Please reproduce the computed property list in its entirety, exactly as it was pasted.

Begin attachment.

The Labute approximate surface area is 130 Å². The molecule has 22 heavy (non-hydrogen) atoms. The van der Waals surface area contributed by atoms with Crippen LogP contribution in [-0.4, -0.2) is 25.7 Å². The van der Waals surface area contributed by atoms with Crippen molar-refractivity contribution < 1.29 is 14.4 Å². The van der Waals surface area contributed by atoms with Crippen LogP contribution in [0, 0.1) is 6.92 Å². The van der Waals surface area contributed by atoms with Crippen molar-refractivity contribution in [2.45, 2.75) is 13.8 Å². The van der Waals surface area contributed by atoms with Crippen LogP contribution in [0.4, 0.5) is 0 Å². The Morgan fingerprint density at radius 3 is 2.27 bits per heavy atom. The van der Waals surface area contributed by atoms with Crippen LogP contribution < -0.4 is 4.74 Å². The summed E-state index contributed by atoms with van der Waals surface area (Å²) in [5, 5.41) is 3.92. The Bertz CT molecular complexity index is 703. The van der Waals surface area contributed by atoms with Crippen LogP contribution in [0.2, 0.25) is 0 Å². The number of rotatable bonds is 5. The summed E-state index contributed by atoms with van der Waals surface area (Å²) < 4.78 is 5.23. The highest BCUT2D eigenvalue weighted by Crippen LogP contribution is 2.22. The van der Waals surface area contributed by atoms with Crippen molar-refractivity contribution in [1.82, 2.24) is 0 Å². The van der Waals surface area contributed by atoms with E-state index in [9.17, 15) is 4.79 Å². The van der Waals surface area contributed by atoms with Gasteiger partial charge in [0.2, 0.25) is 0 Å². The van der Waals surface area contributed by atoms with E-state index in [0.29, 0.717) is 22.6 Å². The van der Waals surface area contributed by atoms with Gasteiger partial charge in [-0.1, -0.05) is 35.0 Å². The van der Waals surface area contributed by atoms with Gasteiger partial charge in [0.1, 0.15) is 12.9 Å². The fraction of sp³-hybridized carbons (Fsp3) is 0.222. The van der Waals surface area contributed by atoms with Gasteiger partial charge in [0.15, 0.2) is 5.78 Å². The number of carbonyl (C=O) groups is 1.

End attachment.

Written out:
The Labute approximate surface area is 130 Å². The molecule has 22 heavy (non-hydrogen) atoms. The van der Waals surface area contributed by atoms with Crippen LogP contribution in [-0.4, -0.2) is 25.7 Å². The van der Waals surface area contributed by atoms with Crippen molar-refractivity contribution < 1.29 is 14.4 Å². The van der Waals surface area contributed by atoms with Crippen LogP contribution in [0, 0.1) is 6.92 Å². The van der Waals surface area contributed by atoms with Crippen molar-refractivity contribution in [2.45, 2.75) is 13.8 Å². The van der Waals surface area contributed by atoms with Crippen LogP contribution in [0.4, 0.5) is 0 Å². The Morgan fingerprint density at radius 3 is 2.27 bits per heavy atom. The van der Waals surface area contributed by atoms with Crippen LogP contribution < -0.4 is 4.74 Å². The summed E-state index contributed by atoms with van der Waals surface area (Å²) in [5, 5.41) is 3.92. The Bertz CT molecular complexity index is 703. The van der Waals surface area contributed by atoms with Crippen LogP contribution in [0.2, 0.25) is 0 Å². The number of rotatable bonds is 5. The summed E-state index contributed by atoms with van der Waals surface area (Å²) < 4.78 is 5.23. The highest BCUT2D eigenvalue weighted by Crippen LogP contribution is 2.22. The van der Waals surface area contributed by atoms with Crippen molar-refractivity contribution in [1.82, 2.24) is 0 Å². The van der Waals surface area contributed by atoms with E-state index in [9.17, 15) is 4.79 Å². The van der Waals surface area contributed by atoms with Gasteiger partial charge in [0.2, 0.25) is 0 Å². The van der Waals surface area contributed by atoms with E-state index in [0.29, 0.717) is 22.6 Å². The van der Waals surface area contributed by atoms with Gasteiger partial charge in [-0.1, -0.05) is 35.0 Å². The van der Waals surface area contributed by atoms with Gasteiger partial charge in [0.1, 0.15) is 12.9 Å². The fraction of sp³-hybridized carbons (Fsp3) is 0.222. The van der Waals surface area contributed by atoms with Gasteiger partial charge in [0.15, 0.2) is 5.78 Å². The number of carbonyl (C=O) groups is 1.